It would be beneficial to create a stake for Pakistan to ensure the security of the proposed pipeline. This can be done by Pakistani acceptance of petroleum products from Indian companies through pipelines coming in from India. Pakistan will benefit by getting these products at internationally competitive prices and Indian companies will gain by being better able to utilise their refining capacities. This will create a quid pro quo stake in Pakistan and help the Pakistan government to convince the fundamentalist elements that disrupting gas supplies to India will prove costly for Pakistan as well, since India could reciprocate in a similar manner.

There is another option that is often discussed. Instead of a trilateral government-to-government deal between India, Iran and Pakistan, an international consortium of stakeholders could be formed. Such a company could buy the gas from Iran and deliver it to India. The World Bank has expressed its readiness to fund the project.  Pakistan would be less likely to allow disruption in the functioning of an international conglomerate, with the attendant risks of economic sanctions being imposed among other punitive measures. Such a consortium would need to incur heavy costs to ensure the security of the pipeline. Also, higher insurance costs, opportunity costs and the need to maintain larger strategic reserves might well make the overland option prohibitively expensive. UNOCAL, a multinational oil and gas company, had ventured out a decade ago to bring oil and gas from the Central Asian Republics to the Arabian Sea and to serve clients en route, but gave up the idea due to the instability prevailing in Afghanistan and along Pakistan’s western border.

It is a Catch 22 situation indeed! Perhaps the best option for India would be to continue with LNG while simultaneously exploring the possibility of a secure overland route with unimpeachable international guarantees. If India can get gas at the border and has to pay only for what it gets – COD – without sinking its money into capital investment, it would be an option worth exploring. However, even then, India would need to plan ahead for alternative gas supplies for the downstream projects dependent for gas on the IPI pipeline.

Security of India’s Offshore and Overseas Investments

Despite the threat of terrorism emanating from inimical neighbours and terrorism organisations like the LTTE, India’s offshore oil installations are virtually unprotected. Most of these installations belonging to the ONGC and some private companies are well beyond the area of responsibility of the Coast Guard. The Indian Navy has neither been assigned the responsibility to ensure their security nor does it have the personnel and material resources to do so. The offshore infrastructure is vulnerable to threats from the sea (small explosives-ridden boats ramming into the frame supporting the oil platform), from the air and from divers fixing explosive charges after an underwater approach. While the threats are real, nothing has been done to address them.

Approximately 80 per cent of the oil produced by the Gulf States passes through the Straits of Hormuz. Almost 75 to 80 per cent of Chinese and Japanese oil tankers pass through the Straits of Malacca. Oil and LNG tankers carrying supplies to Indian ports are extremely vulnerable to interception at sea. The Persian Gulf has been and will remain the primary source of India’s oil and gas imports for quite some time to come. Over the last couple of years, in terms of piracy and incidents of violence the Persian Gulf waters have overtaken the Malacca Straits as the most dangerous sea-lanes. Besides piracy and minor crime, the al Qaeda is now active in these waters. Gun running is also a lucrative business. To reduce its dependency on the Malacca Straits, China is reported to have entered into a contract with Myanmar to build one pipeline each for oil (from Sittwe) and gas (probably from Kyaukpu) from the Ararkan coast to Yunnan. China hopes to transport at least 10 per cent of its oil and gas imports through these overland pipelines.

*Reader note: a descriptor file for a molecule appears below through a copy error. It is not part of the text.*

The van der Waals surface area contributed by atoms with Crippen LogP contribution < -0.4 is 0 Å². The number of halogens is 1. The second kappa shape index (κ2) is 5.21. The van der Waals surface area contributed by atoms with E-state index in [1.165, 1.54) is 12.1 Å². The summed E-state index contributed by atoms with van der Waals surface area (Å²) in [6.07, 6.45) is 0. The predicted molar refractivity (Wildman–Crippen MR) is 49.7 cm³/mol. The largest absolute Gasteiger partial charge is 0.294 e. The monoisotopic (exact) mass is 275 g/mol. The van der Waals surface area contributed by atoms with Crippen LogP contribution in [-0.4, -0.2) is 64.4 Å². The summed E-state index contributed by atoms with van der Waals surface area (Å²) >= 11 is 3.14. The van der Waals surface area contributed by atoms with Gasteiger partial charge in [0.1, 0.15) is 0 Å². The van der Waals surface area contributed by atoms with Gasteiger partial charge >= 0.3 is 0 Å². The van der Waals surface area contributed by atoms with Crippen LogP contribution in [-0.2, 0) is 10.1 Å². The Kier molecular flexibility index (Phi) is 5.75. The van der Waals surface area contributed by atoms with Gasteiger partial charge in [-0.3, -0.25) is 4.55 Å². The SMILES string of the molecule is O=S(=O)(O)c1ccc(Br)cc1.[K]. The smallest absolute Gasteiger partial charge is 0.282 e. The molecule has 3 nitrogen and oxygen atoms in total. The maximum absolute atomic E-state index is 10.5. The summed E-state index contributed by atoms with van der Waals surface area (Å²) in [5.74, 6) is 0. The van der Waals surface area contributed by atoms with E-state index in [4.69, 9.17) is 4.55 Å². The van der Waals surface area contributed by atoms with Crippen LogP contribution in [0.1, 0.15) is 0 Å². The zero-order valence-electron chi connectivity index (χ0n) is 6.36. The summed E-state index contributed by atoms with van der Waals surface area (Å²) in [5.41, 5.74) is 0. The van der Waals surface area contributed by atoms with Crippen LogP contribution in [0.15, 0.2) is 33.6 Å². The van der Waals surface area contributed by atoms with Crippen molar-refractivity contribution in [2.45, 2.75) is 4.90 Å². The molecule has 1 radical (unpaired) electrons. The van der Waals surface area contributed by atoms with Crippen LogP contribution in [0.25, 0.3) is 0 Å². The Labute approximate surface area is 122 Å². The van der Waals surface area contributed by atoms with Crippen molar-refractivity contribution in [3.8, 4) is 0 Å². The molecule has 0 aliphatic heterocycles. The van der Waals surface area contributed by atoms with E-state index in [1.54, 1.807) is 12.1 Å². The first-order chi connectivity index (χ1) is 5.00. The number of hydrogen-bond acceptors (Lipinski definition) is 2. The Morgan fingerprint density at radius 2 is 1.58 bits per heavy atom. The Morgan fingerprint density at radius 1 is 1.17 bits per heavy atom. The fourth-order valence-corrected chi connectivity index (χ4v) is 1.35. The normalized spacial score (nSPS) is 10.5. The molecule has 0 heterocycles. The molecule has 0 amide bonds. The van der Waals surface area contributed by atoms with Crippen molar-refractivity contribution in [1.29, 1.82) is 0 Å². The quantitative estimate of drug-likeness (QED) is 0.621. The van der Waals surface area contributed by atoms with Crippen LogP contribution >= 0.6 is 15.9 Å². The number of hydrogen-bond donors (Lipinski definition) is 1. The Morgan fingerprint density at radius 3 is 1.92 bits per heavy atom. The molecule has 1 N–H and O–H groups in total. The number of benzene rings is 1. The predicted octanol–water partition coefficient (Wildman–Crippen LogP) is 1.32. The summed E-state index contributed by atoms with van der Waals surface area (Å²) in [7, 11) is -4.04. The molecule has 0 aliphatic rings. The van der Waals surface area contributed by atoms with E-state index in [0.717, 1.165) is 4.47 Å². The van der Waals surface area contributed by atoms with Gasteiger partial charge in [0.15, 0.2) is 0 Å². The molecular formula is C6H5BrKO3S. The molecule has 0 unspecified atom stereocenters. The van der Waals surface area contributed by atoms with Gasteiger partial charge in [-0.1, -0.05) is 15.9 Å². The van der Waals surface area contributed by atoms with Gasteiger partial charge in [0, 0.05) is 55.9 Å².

India has acquired substantial oil equity abroad. ONGC Videsh Limited (OVL) has invested USD 3.5 billion in 14 countries in overseas oil and gas exploration since 2000.  Oil projects have been launched in Iran, Libya, Gabon, Ivory Coast and Libya. Gas is being prospected in fields in Vietnam, Russia (Sakhalin), Sudan, Iran, Libya, Syria, Myanmar, Australia, and Ivory Coast. In addition, exploration is being planned in Algeria, Australia, Indonesia, Nepal, Russia, Iran, UAE and Venezuela. India’s private companies have invested in projects in Oman, Iran, Yemen, and Africa. 

With increasing international oil and gas investments, India has now become a global player in the energy market. However, there are still major differences, both within the government and among policy analysts, on the route that India should take. The mercantilist view is to secure access to sources of energy for exclusive use, pre-empt being denied access to resources and deny access to others. The commercialist view is to earn profits by selling resources at market rates, not necessarily to the Indian market and to contribute to national interest by redirecting profits to other uses. In either case, security interests remain the same. Investments in volatile regions like the Middle East and Africa face risks from terrorists and saboteurs. Assets in unstable Latin American and African countries could be subject to nationalisation at the whims of their leaders. Also, India has large number of workers supporting its energy investments abroad. India already has large ex-pat communities in potentially unstable suppliers in the Middle East, particularly Saudi Arabia. India’s global investment footprint is encouraging Indian workers to venture out further around the world. India must evolve suitable strategies to safeguard its investments and Diaspora around the world.